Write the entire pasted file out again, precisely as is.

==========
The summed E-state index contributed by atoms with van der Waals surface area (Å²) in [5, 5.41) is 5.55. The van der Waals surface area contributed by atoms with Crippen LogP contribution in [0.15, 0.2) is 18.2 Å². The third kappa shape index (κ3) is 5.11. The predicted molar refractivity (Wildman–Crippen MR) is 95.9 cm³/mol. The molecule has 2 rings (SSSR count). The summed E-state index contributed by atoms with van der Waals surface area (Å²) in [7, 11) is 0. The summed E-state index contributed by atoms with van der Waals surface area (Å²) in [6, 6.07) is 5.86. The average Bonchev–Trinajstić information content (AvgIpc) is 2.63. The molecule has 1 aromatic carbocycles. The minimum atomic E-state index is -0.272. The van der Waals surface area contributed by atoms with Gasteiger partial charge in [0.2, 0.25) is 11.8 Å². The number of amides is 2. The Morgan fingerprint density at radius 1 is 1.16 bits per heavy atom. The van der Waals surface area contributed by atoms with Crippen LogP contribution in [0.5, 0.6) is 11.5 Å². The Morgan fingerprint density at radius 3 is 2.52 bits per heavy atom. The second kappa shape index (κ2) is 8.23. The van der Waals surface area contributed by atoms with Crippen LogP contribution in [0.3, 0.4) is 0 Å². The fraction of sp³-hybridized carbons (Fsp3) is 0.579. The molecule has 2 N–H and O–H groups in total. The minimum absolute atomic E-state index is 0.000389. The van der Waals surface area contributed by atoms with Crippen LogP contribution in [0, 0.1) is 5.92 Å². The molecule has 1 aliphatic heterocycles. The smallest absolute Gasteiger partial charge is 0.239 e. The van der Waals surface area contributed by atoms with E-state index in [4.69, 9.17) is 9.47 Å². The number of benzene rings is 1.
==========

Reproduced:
The summed E-state index contributed by atoms with van der Waals surface area (Å²) in [5, 5.41) is 5.55. The van der Waals surface area contributed by atoms with Crippen LogP contribution in [0.15, 0.2) is 18.2 Å². The third kappa shape index (κ3) is 5.11. The predicted molar refractivity (Wildman–Crippen MR) is 95.9 cm³/mol. The molecule has 2 rings (SSSR count). The summed E-state index contributed by atoms with van der Waals surface area (Å²) in [7, 11) is 0. The summed E-state index contributed by atoms with van der Waals surface area (Å²) in [6, 6.07) is 5.86. The average Bonchev–Trinajstić information content (AvgIpc) is 2.63. The molecule has 1 aromatic carbocycles. The minimum atomic E-state index is -0.272. The van der Waals surface area contributed by atoms with Gasteiger partial charge in [0.2, 0.25) is 11.8 Å². The number of amides is 2. The Morgan fingerprint density at radius 1 is 1.16 bits per heavy atom. The van der Waals surface area contributed by atoms with Crippen LogP contribution in [0.5, 0.6) is 11.5 Å². The Morgan fingerprint density at radius 3 is 2.52 bits per heavy atom. The second kappa shape index (κ2) is 8.23. The van der Waals surface area contributed by atoms with Crippen LogP contribution in [0.3, 0.4) is 0 Å². The fraction of sp³-hybridized carbons (Fsp3) is 0.579. The molecule has 2 N–H and O–H groups in total. The minimum absolute atomic E-state index is 0.000389. The van der Waals surface area contributed by atoms with Crippen LogP contribution in [0, 0.1) is 5.92 Å². The molecule has 1 aliphatic heterocycles. The smallest absolute Gasteiger partial charge is 0.239 e. The van der Waals surface area contributed by atoms with E-state index in [4.69, 9.17) is 9.47 Å². The number of benzene rings is 1.